- Seattle socialist: Minimum-wage discussion skewed by ‘right-wing’ GAO analysis
- U.N. warns of Muslim ‘cleansing’ in Central African Republic
- Senate blocks change to military sex assault cases
- Drug mix may have cured child born with HIV, doctors say
- De Blasio’s wife irks former mansion chef with ‘servant’ remark
- Russia’s neighbors shiver amid Putin’s Cold War moves in Ukraine
- New SAT: The essay portion is to become optional
- Military group can’t march to honor the fallen at Boston Marathon due to security changes
- Senate passes bills deleting ‘retarded’ from laws
- China announces biggest military hike in 3 years: We are not ‘boy scouts with spears’
Panel vacates bounty suspensions
“It’s huge,” said Saints safety Malcolm Jenkins, a defensive captain. “Those are two huge leaders we’ve got. They’re great players. We’ve got a talented team, but you add Will Smith and Jonathan Vilma, our talent level goes up that much. For our team, it’s a break.”
Even if Vilma could not play right away, Jenkins said his presence in the locker room and meetings would be valuable.
Fujita, who had been suspended three games, also was expected to be able to play right away.
Before learning the suspensions had been overturned, Browns coach Pat Shurmur said even though Fujita missed practice this week he would likely play in Sunday’s opener against Philadelphia if he was eligible.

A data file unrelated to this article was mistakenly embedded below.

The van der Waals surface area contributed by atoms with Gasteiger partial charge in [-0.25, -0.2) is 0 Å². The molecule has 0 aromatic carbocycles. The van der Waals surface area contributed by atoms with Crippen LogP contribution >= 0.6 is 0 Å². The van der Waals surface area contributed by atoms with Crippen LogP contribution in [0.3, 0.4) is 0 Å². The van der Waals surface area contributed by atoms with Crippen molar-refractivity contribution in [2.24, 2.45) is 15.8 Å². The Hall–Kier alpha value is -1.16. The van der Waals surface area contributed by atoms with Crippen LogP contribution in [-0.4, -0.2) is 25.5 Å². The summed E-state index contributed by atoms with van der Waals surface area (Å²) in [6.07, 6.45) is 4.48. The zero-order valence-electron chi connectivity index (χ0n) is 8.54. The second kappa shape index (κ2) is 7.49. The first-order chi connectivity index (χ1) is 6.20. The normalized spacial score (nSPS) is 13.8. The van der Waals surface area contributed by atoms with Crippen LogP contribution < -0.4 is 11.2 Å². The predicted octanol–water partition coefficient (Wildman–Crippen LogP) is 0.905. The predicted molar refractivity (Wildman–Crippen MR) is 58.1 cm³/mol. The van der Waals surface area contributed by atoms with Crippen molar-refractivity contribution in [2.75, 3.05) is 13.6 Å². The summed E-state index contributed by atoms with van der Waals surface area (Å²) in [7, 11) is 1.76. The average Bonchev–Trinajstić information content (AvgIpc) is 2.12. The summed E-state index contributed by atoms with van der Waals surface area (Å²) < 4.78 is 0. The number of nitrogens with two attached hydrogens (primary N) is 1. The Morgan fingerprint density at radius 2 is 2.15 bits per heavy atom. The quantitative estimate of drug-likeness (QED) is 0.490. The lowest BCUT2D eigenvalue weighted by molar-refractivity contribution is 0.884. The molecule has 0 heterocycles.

“I don’t see any reason why he can’t play,” Shurmur said.
Fujita was barred from Cleveland’s training facility this week, but he stayed in town and worked out on his own at nearby Baldwin Wallace University in the event the suspension was lifted. Fujita, who serves on the NFLPA’s executive committee, had expressed confidence he would be on the field in Week 1. His return is welcome news to the Browns.
Hargrove, docked eight games, was released last month by Green Bay and was not currently with a team.
The panel consisted of retired federal Judge Fern Smith of San Francisco, retired federal Judge Richard Howell of New York, and Georgetown professor James Oldham. It met in New York last week to hear arguments from the NFL Players Association, which appealed Burbank’s ruling that Goodell had the authority to hear and rule on the players’ appeals of their suspensions. NFL attorneys had asked the panel to affirm Burbank’s ruling, but the panel sided in large part with the union.
AP Football Writer Barry Wilner in New York and AP Sports Writer Tom Withers in Cleveland contributed to this report.
By Tammy Bruce
- Aronofsky's 'Noah' banned in Qatar, Bahrain, United Arab Emirates
- AP Exclusive: Man said to create bitcoin denies it
- Back to the Future: HUVr Tech marketing video goes viral with hoverboard release tease
- Russias Putin nominated for Nobel Peace Prize
- Putin has transformed Russian army into a lean, mean fighting machine
- Unemployment insurance vote could happen next week
- First pot business license issued in Washington
- 1M kids stop school lunch due to Michelle Obamas food standards
- Bill Clinton poses for photo with Bunny Ranch prostitutes
- U.S. tasks Navy destroyer to Black Sea amid Ukraine tensions
Pope Francis meets his 'mini-me'
Celebrity deaths in 2014
Winter storm hits states — again